Luxurious over-the-ear cans are plush and comfortable, and they sound great. But for working out, traveling, and wandering around town, you might want to consider a pair of durable, wireless in-ear buds. I've been trail running, hiking, working on my yard, rock climbing, lifting weights, and watching mildly embarrassing barre and yoga videos on my laptop, all while testing the best wireless workout headphones around. If you like listening to music while scrambling up stony slopes or mowing your lawn, I've rounded up 10 of WIRED's favorite pairs. Hopefully, one of them will be yours, too.
Our head Gear editor Michael Calore is a fan of the British brand Rock Jaw Audio, which offers excellent sound quality for a moderate price. Like the company's other headphones, you can swap out different tuning filters, with a silver filter for rock and hip-hop, a balanced gold filter, and a black filter for higher audible frequencies. They're also IPX5-rated, sweatproof, and water-resistant, and have a playing time of more than 11 hours.
Will Greenwald has been covering consumer technology for a decade, and has served on the editorial staffs of CNET.com, Sound & Vision, and Maximum PC. His work and analysis has been seen in GamePro, Tested.com, Geek.com, and several other publications. He currently covers consumer electronics in the PC Labs as the in-house home entertainment expert... See Full Bio
The E25BT didn’t score quite as high for audio quality as other models on this list, and it lacks some features you’ll find on certain other models, such as water resistance and extended battery life. But if you want a pair of wireless headphones that provide decent sound at a fraction of the cost of its competitors, the E25BT is an appealing option.
Both of Jaybird's current running headphones, the Tarah and the X4, are excellent, durable, long-lived workout buds with fantastic sound quality. But if you don't need the X4's special, squishy Comply foam ear tips, and you're OK with losing the storage pouch, the Tarah has everything you need at a sweet price point. The eargels with wings fit securely out of the box and stayed put while trail running, rock climbing, and weight lifting; They weigh less than half an ounce. You can also tinker with the EQ in the Jaybird mobile app, either by choosing one of Jaybird's presets or customizing it yourself.

Today they are typically used only in in-ear headphones and hearing aids, where their high efficiency and diminutive size is a major advantage.[20] They generally are limited at the extremes of the hearing spectrum (e.g. below 20 Hz and above 16 kHz) and require a better seal than other types of drivers to deliver their full potential. Higher-end models may employ multiple armature drivers, dividing the frequency ranges between them using a passive crossover network. A few combine an armature driver with a small moving-coil driver for increased bass output.
This type combines advantages of earbuds and in-ear headphones – depending on the environment and requirements of the user, they provide passive noise reduction for quality mode (conversation or active music listening) or they give control over the sound environment around user in comfort mode (stand by or background voice/music listening).[citation needed]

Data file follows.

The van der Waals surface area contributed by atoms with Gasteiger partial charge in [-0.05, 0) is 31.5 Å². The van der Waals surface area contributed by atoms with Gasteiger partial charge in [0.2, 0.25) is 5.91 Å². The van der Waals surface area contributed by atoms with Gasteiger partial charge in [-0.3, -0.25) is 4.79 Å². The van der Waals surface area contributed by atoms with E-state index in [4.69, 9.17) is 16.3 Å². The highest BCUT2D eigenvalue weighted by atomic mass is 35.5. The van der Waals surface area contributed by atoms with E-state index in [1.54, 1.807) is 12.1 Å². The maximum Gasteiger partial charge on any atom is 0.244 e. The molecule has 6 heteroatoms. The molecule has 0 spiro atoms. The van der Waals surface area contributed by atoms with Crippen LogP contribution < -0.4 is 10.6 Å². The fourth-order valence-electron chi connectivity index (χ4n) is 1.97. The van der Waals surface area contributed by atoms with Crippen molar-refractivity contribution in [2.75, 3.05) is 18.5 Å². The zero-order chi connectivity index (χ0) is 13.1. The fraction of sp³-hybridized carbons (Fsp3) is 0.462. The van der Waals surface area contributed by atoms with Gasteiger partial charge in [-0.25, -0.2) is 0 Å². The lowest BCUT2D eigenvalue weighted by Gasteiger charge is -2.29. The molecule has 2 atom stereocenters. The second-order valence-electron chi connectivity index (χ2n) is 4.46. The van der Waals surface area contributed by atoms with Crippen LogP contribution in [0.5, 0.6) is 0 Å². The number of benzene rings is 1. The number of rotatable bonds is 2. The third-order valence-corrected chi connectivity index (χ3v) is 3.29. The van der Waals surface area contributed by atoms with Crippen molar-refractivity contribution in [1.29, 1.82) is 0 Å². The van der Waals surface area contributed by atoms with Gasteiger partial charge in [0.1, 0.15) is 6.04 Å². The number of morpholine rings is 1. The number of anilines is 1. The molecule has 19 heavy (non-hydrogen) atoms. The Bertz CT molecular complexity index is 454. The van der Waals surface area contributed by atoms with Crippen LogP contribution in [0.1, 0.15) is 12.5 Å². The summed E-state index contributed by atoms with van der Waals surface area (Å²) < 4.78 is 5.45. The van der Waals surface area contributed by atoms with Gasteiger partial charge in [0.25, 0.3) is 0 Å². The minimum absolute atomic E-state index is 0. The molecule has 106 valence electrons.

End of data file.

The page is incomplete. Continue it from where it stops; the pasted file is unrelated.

The 65t also match many of the best features we’ve seen from other fully wireless models. Jabra’s Sound+ app lets you adjust settings like equalization, as well as use either your phone’s built-in smart assistant (Siri on iOS, Google Assistant on Android) or Amazon Alexa to respond to queries. Sensors built into the headphones can be set to play and pause music when you remove the buds, and the Elite 65t can even pipe in different levels of ambient sound, which isgreat for hearing cars on the road when you’re out on your job, or announcements on the train or at the airport while you travel.


In early powered radios, the headphone was part of the vacuum tube's plate circuit and carried dangerous voltages. It was normally connected directly to the positive high voltage battery terminal, and the other battery terminal was securely grounded. The use of bare electrical connections meant that users could be shocked if they touched the bare headphone connections while adjusting an uncomfortable headset.
Sony hasn't been much of a player in the true wireless (AirPod-style) headphone arena, but its new WF-1000XM3 model may change that. While this pair of headphones isn't cheap, as far as sound quality, they're the best wireless earbuds at this price, matching and perhaps even exceeding the quality and performance of pricier competitors from Sennheiser, Beats, Master & Dynamic and Bang & Olufsen. It also has a feature that those wireless earbuds don't have: active noise cancellation technology to reduce ambient noise.
Gaming headsets are headphones that have a microphone attached and allow users to speak to other people and hear them with the same device. In fact, gaming headsets have other practical applications as well. You can use them in business or personal situations when you want to speak to people on a computer using a video phone program or social media chat room. Although these work for music applications, they're more suited for conversational clarity.
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